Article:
Though details remain sketchy, the United States Coast Guard confirmed this morning that late on Sunday, December 7, an oil spill near Platform A in the Santa Barbara Channel – roughly six miles offshore of Summerland – spewed an estimated 27 barrels of oil (which is approximately 1,134 gallons) into the ocean.
According to Doug Anthony, deputy director of the Santa Barbara County Energy Division, response teams from the U.S. Coast Guard, California Fish and Game, and the federal government’s Minerals Management Service (MMS) are currently responding to the incident and have 11 boats on the scene. About 15 to 20 of the spilled barrels are believed to have already been recovered. Still, according to MMS, the size of the oil slick is 1.5 miles long and 200 feet wide and it is headed due east toward Ventura County. There have been no reported impacts to wildlife.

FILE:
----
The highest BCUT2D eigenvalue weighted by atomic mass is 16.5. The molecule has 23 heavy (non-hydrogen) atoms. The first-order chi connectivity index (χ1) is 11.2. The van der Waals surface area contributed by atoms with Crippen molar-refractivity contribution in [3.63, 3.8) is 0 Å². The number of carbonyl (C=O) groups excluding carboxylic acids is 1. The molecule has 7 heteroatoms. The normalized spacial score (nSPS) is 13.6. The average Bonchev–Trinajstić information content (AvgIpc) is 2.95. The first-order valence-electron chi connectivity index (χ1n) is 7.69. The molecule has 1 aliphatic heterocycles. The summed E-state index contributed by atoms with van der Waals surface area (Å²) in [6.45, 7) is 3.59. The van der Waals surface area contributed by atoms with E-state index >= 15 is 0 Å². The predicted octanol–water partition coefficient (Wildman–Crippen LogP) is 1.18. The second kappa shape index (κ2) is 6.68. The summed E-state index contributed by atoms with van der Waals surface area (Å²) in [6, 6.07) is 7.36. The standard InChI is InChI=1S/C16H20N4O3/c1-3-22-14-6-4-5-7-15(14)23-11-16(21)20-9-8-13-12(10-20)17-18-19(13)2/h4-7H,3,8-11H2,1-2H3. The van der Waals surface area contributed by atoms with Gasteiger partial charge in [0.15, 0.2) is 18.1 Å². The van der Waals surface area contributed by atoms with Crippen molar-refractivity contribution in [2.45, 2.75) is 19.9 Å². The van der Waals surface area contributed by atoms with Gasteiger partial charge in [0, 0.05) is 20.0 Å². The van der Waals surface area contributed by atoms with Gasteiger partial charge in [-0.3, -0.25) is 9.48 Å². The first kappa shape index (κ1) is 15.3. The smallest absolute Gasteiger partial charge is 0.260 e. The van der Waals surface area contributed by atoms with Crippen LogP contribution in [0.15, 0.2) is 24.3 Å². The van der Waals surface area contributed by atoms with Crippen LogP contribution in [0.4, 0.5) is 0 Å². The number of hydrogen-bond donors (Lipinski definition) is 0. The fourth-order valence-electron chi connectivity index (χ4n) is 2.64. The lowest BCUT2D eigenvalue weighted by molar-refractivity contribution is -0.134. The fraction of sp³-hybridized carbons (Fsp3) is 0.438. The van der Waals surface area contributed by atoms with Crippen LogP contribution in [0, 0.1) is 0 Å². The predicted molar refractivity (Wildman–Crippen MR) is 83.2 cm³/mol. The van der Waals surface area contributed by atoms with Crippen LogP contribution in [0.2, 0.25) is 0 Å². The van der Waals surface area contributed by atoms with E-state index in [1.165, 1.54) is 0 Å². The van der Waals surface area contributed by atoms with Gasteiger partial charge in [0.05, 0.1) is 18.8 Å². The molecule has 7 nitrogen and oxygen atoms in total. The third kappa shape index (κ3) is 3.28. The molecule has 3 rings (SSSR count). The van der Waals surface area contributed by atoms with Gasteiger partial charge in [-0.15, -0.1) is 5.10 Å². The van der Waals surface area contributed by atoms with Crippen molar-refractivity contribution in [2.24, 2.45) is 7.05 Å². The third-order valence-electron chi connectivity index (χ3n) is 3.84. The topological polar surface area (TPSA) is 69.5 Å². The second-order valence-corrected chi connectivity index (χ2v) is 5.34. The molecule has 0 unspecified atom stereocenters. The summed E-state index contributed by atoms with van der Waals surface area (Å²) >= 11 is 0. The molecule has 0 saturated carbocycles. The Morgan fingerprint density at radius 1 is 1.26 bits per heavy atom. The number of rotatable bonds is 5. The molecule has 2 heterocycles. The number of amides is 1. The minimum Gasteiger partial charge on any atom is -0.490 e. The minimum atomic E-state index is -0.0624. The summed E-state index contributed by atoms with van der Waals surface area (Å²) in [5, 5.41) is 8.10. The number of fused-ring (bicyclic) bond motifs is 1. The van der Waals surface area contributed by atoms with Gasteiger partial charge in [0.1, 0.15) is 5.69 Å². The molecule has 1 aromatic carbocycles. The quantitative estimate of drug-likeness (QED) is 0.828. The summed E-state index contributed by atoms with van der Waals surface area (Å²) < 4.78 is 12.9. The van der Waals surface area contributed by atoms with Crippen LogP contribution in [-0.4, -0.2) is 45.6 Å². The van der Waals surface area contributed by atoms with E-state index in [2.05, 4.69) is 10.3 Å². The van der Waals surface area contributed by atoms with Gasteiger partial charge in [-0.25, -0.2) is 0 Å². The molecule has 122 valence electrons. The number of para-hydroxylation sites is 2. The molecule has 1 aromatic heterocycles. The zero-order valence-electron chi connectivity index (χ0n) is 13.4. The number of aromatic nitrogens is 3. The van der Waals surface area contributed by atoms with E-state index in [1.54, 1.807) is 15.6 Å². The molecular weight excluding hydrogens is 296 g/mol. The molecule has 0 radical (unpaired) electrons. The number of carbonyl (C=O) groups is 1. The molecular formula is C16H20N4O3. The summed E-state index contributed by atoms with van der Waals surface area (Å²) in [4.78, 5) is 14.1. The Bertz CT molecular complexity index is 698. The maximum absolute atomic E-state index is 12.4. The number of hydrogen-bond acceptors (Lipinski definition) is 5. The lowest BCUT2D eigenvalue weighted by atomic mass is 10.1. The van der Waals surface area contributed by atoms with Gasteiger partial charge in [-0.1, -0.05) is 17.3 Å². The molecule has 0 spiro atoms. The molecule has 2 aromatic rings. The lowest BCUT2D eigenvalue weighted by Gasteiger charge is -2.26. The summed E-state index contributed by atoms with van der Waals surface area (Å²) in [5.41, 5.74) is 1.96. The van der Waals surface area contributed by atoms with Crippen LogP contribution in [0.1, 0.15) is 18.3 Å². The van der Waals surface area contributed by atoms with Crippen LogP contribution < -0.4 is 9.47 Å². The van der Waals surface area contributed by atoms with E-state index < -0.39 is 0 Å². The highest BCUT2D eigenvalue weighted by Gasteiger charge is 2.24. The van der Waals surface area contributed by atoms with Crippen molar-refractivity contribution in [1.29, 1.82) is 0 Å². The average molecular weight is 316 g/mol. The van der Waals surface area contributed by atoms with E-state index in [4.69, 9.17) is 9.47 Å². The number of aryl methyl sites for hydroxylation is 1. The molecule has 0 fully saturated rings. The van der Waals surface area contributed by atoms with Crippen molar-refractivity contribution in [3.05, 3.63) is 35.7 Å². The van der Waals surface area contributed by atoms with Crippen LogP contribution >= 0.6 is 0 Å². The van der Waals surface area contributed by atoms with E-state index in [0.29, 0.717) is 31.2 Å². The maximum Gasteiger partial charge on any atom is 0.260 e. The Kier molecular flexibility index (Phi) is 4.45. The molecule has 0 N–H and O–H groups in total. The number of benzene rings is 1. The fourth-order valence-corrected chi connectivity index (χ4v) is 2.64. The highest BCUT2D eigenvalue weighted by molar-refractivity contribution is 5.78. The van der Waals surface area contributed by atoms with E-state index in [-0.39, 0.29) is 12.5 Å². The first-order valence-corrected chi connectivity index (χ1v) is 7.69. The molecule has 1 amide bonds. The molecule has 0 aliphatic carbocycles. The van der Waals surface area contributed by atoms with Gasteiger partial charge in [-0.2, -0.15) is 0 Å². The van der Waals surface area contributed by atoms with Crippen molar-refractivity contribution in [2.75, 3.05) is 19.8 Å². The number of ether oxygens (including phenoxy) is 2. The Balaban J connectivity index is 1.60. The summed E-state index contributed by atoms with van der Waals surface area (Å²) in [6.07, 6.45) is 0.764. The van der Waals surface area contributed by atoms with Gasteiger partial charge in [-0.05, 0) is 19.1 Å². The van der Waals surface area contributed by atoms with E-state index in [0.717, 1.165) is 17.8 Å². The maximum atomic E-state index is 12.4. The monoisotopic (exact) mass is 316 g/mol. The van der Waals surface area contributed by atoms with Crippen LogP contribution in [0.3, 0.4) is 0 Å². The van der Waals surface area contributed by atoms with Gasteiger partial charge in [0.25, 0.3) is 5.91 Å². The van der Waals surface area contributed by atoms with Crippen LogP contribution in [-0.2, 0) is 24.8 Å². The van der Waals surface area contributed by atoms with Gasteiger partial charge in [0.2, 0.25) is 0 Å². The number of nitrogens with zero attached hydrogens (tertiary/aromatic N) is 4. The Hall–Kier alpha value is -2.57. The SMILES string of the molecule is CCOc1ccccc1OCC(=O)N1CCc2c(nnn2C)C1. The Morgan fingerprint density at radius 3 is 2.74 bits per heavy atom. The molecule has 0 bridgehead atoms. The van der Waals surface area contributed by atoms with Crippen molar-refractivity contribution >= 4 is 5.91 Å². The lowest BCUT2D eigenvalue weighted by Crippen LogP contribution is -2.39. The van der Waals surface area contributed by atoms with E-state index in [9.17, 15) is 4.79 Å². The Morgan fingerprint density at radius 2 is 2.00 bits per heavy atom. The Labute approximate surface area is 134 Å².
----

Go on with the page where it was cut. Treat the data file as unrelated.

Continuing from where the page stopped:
Platform A is the site of the historic hemorrhage of 1969 which sent more than 1 million gallons of crude into the Pacific and is widely considered to have been the mishap that gave birth to the modern day environmental movement.
Stay tuned to Independent.com for more reporting on this incident as details become available.
CORRECTION: A previous version of this story incorrectly stated the size of the spill was 2,000 feet across. It is 200 feet wide.